Ornamental and Tree Diseases
It's a fact -- money does grow on trees and other plants in the home landscape. Healthy trees and woody ornamentals add to property value (an average 15 percent, according to recent research), plus an attractive and well-maintained landscape beautifies the neighborhood and provides a great place to relax.
One of the most important components of a home landscape program is protection of trees and shrubbery from disease pests. Unfortunately, landscape plants are vulnerable to attack by a wide range of diseases caused primarily by fungi, bacteria, viruses, and nematodes, which are referred to as biotic agents of plant disease.
Most disease-causing agents are microscopic, which means that homeowners won't see the microorganisms which cause blights, leaf spots, and other problems on their azaleas, roses, hollies, oaks, maples, and other plants which are popular in southern landscapes. Although these pests are small in size, the damage they cause is often quite visible, and detracts from the beauty of the home landscape. In some cases, when susceptible plants are planted, or conditions are favorable for disease development, plants are killed by diseases.
In addition to the biotic agents of disease, trees and woody ornamentals are also frequently affected by non-parasite disorders (abiotic agents of disease), such as injuries caused to trees during home and driveway construction, compaction of soil around roots, or poor growing conditions brought on by extended periods of drought or too wet or cold weather.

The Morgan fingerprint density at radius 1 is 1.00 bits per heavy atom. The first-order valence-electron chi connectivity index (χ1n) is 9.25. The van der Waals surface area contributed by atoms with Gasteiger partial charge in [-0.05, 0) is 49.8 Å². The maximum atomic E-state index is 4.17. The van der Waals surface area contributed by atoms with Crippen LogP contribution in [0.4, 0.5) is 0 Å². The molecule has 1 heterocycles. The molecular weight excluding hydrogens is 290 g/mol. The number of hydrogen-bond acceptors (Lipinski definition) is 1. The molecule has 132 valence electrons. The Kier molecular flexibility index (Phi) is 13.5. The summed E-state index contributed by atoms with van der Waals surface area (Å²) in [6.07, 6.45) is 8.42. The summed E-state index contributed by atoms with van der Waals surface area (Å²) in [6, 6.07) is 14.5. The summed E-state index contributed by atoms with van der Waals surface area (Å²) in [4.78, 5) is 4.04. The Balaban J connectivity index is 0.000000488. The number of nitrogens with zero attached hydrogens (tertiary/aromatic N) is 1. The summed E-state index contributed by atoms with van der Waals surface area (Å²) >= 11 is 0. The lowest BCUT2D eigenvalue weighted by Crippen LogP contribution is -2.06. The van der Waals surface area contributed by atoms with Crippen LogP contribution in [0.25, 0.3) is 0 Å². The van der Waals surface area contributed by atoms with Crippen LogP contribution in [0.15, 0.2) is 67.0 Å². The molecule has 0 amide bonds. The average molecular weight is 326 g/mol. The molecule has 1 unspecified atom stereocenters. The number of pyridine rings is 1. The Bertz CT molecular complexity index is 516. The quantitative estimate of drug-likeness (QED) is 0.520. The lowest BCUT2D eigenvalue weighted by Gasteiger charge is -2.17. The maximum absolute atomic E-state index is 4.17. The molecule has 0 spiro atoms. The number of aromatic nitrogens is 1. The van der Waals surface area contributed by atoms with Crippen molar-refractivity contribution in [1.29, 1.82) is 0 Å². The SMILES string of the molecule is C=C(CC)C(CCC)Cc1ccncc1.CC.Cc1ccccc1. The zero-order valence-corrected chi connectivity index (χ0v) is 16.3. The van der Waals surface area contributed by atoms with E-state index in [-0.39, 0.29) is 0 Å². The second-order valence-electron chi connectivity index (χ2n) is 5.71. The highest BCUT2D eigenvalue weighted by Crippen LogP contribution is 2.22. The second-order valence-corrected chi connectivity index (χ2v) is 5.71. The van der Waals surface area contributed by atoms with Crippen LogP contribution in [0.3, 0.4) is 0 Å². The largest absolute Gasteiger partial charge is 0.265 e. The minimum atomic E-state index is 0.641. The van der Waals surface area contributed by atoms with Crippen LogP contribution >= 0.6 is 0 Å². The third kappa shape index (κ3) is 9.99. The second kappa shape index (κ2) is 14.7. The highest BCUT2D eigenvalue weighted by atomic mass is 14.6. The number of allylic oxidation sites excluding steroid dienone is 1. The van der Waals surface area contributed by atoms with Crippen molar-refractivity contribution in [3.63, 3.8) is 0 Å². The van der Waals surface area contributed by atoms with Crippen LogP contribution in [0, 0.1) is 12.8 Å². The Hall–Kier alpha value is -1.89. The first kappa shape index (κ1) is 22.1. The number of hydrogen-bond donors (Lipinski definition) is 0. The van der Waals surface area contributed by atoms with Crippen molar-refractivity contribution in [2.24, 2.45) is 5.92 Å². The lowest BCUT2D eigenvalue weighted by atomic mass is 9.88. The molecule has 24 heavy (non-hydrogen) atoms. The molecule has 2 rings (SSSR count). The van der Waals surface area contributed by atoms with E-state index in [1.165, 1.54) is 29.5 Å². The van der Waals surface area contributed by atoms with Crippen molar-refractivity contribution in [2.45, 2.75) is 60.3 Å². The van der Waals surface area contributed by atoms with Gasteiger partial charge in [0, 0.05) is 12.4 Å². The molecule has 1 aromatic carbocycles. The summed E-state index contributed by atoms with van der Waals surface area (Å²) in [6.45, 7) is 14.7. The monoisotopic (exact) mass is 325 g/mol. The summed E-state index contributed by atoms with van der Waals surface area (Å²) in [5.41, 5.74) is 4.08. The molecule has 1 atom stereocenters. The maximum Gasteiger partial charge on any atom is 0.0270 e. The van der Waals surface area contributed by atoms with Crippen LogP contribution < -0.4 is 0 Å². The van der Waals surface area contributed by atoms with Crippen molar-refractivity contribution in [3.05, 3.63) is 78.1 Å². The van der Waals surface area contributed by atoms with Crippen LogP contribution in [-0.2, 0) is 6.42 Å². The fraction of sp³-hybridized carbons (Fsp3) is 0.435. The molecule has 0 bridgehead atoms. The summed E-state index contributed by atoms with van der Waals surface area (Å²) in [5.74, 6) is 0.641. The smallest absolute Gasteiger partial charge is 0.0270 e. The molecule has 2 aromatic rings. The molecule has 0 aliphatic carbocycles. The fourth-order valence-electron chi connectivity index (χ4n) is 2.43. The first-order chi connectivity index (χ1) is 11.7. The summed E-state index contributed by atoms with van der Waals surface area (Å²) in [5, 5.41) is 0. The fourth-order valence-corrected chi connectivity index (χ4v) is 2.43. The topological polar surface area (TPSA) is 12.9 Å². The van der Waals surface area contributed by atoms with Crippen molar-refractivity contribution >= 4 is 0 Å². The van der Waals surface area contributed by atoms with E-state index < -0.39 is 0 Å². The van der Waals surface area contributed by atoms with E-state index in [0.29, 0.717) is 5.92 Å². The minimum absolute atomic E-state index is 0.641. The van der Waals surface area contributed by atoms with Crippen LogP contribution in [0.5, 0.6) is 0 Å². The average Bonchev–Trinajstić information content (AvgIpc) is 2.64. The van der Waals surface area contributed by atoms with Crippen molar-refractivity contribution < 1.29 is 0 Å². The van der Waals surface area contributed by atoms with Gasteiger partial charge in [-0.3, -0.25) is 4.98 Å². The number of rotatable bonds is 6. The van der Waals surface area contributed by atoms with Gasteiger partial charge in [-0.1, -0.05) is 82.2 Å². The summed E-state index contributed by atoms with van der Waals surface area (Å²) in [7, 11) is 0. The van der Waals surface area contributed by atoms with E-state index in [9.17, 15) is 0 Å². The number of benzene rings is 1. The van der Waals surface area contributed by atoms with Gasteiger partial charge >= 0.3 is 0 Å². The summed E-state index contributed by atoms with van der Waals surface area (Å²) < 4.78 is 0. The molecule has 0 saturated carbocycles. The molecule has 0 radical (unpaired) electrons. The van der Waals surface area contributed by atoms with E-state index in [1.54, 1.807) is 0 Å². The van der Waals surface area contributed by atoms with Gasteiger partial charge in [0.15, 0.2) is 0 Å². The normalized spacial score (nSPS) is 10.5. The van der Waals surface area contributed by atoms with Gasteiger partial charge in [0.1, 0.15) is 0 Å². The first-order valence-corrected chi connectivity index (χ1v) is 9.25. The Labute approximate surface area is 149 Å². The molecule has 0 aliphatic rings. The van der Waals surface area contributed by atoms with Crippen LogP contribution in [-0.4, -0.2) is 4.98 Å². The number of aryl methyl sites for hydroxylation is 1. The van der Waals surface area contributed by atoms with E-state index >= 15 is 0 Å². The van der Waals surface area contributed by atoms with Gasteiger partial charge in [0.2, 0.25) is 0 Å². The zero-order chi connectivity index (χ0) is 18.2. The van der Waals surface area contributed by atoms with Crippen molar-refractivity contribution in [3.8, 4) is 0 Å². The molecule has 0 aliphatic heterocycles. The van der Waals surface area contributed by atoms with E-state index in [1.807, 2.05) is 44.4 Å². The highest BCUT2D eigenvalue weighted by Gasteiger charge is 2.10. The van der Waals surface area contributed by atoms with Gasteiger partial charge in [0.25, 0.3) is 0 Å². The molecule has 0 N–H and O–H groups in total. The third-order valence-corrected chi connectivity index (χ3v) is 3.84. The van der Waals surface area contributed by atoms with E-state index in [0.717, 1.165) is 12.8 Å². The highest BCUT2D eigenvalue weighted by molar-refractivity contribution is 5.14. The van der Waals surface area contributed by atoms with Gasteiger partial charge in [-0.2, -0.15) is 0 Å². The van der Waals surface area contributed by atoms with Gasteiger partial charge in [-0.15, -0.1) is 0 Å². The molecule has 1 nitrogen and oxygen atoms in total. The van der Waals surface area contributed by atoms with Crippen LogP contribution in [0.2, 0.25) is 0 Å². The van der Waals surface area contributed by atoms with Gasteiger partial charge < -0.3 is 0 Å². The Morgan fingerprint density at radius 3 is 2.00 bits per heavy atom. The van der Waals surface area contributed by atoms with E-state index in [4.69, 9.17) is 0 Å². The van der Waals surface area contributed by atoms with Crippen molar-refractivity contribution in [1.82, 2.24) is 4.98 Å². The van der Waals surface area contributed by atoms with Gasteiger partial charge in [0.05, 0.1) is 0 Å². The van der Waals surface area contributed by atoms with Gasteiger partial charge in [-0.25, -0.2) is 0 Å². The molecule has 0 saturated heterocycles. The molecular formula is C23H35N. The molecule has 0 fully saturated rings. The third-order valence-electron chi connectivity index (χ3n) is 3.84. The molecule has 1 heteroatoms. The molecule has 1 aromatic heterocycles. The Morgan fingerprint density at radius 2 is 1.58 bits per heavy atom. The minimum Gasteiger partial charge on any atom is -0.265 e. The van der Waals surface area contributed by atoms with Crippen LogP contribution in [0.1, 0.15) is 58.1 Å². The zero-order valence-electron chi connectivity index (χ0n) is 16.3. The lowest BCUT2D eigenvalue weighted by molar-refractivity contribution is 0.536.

As an additional example, plants such as azaleas, camellias, photinia, hollies, and other popular woody ornamentals are susceptible to root rot under conditions of poor drainage in landscape beds. Prolonged exposure of roots to saturated soils leads to plant death and the expense of plant replacement.
Although landscape plants are vulnerable to biotic and abiotic agents of disease, this doesn't mean a healthy landscape isn't possible. Most plant health problems can be prevented, provided home landscapers become more knowledgeable of diseases, and recognize that problems can be prevented provided precautionary steps are taken to prevent parasitic and non-parasitic disease development.
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